therefore the architect must understand every aspect. a commentary on tho works of Archimedes. We are as much
1.03 Because of tho many sides of any design problem, indebted to them for the preservation of Hellenic mechanical
specialism in designers poses a difficulty. A specialist will scienco as for the most, audacious practical demonstration
tendl to seo first only that aspect of the task which falls of its validity.
within his specialism, and ignore the others. While special- 2.02 It was within those very ecclesiastical establishments
which embodied thc miracle of medieval vaulting, that
scholars were appropriately taking up afresh the redis-
covered works of Archimedes, and were beginning to make
tho first significant advances in science since Classical times.
Our only architect/author from the Middle Ages, Villard de
Honnecourt, shows as lively an interest in machines as in
building, and it is a commonplace of architectural history
that medieval architecture displays an inventive mastery
of structural design 2, 3.

Leonardo, Alberti and Wren


2.03 The pristine audacity of Renaissance Man, confidently-
determined to put the entire universe under thc sway of
human reason, is epitomised in tho work of Leonardo da
Vinci-painter, sculptor, musician, poet, scientist, inventor:
designer of everything from fortifications to birds. He, like
Vitruvius, is never absent from histories of architecture and
engineering. To his near-contemporary. the architect
Alberti, we owe the first great scientific treatises of tho age,
his mature masterpiece being the 10 books de re Aedificatoria.
As did Vitruvius, he reviews the entire technology of his
time and tries to bring tho whole within the scope of
scientific principle. Unlike the savants of Antiquity, more-
over, this new Universal Man did not affect a patrician
1 Analytical section of S Sophia disdain of manual craftmanship. Alberti, we are told, would
Technical study Structures 1 para 2.03 to 2.04

4
2 Rheims cathedral buttresses, as seen by Villard de
Honnecourt (c. 1230)
3 Medieval limber truss structure at Westminster Hall
4 Sketch by Domenico Fontana (1543-1607) of his lowering
the 327-ton monolith in Rome. Lifting it from plinth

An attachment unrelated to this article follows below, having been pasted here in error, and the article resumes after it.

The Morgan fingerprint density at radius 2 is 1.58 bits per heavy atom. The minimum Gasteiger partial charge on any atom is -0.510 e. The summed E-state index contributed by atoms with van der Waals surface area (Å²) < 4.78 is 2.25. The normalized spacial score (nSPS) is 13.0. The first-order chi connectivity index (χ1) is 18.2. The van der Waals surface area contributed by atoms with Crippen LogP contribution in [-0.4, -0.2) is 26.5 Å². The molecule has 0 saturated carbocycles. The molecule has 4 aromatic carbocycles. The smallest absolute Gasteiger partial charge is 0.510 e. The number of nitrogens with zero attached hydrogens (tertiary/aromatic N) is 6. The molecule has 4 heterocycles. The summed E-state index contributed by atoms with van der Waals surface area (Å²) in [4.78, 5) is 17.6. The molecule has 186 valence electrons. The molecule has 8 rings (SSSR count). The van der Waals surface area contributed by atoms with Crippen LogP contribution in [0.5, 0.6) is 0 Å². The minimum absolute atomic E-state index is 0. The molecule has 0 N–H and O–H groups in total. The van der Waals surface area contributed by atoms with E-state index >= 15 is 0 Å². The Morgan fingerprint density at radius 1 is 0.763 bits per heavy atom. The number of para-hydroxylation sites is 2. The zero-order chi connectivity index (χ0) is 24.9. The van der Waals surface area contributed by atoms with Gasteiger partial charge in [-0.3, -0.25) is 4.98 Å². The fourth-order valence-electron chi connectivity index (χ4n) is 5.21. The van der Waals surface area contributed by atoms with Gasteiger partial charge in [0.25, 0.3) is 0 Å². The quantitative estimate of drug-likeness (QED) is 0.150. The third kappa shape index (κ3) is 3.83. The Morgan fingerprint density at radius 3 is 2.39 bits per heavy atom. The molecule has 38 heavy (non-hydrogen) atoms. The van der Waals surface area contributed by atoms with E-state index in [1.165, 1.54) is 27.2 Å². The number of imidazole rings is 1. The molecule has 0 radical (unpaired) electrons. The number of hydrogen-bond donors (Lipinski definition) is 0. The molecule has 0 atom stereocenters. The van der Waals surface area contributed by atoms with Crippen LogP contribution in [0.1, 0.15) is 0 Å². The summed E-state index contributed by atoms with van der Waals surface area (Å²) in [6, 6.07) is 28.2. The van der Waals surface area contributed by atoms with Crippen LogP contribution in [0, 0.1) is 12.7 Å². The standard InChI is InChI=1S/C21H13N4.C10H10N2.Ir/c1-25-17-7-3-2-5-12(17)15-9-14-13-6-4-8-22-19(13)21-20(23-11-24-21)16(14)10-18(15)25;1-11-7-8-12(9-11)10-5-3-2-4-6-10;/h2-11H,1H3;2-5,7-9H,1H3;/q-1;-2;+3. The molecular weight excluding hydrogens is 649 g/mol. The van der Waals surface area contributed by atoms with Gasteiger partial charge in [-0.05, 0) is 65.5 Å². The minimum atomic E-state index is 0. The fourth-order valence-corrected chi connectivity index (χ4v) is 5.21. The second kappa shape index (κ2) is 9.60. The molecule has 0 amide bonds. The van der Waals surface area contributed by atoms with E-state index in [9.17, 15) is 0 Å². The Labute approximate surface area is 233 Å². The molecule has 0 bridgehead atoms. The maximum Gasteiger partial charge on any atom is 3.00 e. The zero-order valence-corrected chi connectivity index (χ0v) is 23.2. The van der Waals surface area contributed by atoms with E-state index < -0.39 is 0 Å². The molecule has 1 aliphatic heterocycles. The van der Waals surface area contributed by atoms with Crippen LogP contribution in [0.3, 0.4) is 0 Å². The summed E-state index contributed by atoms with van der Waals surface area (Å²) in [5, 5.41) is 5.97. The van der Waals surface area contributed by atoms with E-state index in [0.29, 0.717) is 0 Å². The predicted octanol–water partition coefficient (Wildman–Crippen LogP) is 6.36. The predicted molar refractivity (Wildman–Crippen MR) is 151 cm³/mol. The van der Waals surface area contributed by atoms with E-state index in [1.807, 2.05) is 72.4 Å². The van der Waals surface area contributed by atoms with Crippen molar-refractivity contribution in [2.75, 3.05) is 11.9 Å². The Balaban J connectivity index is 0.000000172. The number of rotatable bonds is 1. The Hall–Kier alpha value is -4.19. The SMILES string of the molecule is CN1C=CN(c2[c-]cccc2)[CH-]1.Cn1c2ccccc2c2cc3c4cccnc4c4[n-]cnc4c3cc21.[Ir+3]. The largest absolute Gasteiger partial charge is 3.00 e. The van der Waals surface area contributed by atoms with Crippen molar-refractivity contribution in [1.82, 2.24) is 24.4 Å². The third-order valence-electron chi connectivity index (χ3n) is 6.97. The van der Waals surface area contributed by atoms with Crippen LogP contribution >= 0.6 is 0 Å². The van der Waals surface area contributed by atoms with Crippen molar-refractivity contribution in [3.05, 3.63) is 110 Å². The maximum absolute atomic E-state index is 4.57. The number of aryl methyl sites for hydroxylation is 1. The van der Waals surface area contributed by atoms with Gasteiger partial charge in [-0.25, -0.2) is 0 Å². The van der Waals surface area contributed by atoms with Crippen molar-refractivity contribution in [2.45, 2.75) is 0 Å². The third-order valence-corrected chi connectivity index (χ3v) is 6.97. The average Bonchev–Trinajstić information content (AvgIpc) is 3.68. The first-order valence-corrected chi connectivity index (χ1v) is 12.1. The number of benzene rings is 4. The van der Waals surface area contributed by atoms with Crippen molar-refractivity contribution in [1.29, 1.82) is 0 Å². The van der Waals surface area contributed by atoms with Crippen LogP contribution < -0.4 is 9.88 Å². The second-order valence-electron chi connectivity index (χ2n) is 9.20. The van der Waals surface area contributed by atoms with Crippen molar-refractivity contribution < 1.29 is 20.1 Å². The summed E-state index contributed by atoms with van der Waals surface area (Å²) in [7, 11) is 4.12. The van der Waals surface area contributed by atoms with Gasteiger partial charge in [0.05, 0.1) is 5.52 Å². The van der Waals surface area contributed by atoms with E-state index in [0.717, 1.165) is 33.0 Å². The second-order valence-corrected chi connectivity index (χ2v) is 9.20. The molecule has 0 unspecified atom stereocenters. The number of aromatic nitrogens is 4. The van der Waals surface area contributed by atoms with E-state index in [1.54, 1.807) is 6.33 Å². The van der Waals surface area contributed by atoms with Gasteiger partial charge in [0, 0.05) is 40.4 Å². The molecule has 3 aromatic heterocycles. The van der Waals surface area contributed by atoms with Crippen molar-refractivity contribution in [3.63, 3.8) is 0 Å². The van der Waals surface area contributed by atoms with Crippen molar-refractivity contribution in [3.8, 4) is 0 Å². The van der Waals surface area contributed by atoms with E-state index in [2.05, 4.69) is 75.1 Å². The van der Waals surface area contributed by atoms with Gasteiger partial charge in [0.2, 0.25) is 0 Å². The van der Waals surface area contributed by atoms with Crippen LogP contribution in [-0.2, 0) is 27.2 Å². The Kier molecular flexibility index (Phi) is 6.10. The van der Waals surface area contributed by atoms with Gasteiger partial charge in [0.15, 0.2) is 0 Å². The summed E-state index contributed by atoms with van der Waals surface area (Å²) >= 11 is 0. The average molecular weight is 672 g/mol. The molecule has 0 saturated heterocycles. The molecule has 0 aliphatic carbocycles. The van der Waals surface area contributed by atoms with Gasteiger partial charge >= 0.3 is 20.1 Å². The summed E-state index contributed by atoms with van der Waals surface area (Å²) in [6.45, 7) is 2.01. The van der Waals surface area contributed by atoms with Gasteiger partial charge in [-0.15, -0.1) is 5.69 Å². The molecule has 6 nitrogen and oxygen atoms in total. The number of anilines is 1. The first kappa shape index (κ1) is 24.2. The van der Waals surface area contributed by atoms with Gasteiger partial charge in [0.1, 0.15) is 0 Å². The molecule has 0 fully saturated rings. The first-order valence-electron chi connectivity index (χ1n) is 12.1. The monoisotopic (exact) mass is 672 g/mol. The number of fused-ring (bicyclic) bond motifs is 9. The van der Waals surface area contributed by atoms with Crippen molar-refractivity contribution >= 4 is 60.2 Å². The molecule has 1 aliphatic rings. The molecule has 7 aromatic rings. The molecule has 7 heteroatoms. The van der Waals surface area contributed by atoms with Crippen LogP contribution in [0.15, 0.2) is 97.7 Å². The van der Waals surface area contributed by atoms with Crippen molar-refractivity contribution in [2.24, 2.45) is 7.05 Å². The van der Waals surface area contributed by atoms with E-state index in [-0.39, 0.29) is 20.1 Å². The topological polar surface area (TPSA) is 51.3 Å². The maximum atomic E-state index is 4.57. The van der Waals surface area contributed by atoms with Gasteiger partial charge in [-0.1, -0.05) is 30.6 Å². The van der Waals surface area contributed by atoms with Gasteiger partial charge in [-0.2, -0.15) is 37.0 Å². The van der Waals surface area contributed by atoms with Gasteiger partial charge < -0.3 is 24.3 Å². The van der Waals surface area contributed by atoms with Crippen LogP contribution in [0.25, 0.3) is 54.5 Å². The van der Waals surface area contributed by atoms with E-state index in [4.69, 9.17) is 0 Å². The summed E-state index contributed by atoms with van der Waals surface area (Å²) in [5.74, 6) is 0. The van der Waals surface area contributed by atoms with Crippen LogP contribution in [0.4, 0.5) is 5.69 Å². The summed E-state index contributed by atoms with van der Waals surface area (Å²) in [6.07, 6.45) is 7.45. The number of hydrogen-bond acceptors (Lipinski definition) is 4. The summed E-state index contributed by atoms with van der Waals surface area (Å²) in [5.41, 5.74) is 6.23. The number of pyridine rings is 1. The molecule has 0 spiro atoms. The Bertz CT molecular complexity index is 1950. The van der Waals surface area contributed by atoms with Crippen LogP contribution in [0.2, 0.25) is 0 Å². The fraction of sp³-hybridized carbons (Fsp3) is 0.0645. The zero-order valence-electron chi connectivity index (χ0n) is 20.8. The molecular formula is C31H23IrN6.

strained technical resources of the time to the limit

learn from all, questioning smiths, shipwrights and shoe-


makers lest any might have some uncommon secret knowl-
edge.
So we find recorded in his work some usable rules for
dimensioning structural members. But, like rules-of-thumb
still in use today, his formulae, eg the thickness of voussoirs
and of bridge piers, were probably based upon the accumu-
lated experience of centuries, and structural engineering
was as yet little more than craft lore. Nonetheless, Alberti
did not doubt the responsibility of the architect in technical
matters. His definition of the architect as one . . . who, by
sure and wonderful art and method, is able . . . to devise,
and, . . . to complete all those works which, by the movement
of great weights, and the conjunction and amassment of
bodies, can, with the greatest beauty, be adapted to the
uses of mankind . . . compares strikingly with the purpose
of civil engineering describcd by Thomas Tredgold in 1828
as . . . the art of directing the great sources of powers in
nature for the use and convenience of man . . ..
2.04 For Alberti and Leonardo, and for a century or more
after them, the movement of great weights and the con-
junction and amassment of bodies continued to be under-
taken with little more understanding than in previous
centuries 4. For practical advance, the precision and empiric-
ism of modern engineering science was lacking. Brunelles-
chis dome at Florence notwithstanding, the High Renais-
11 Technical Study Structures 1 para 2.04 to 2.10

ornamental and so lightly pass over the geometrical, which is


the most essential part of architecture. For instance, can an
arch stand without butment sufficient? If the butment bo more
than enough, tis an idle expence of materials; if too little it
will fall; and so for any vaulting . . . the design . . . must be
regulated by the art of staticks . . . without which a fine
design will fail and prove abortive . . .. As precise a state-
ment as one could find of what today would be thought the
engineers view of the matter 6.

Foundations of modern technology


2.06 With Wren and Hookc at meetings of the newly-created
Royal Society sat Newton, the scientist and mathematician
whose theories and mathematical procedures were to prove
an adequate basis for the whole subsequent development of
modern technology. Also, in the late 17th century world of
commerce and manufacture, there were rapidly growing
those tendencies which within a century were to see
architecture and civil engineering established its distinct
provinces of distinct professions.
2.07 The first formal steps in this direction were taken in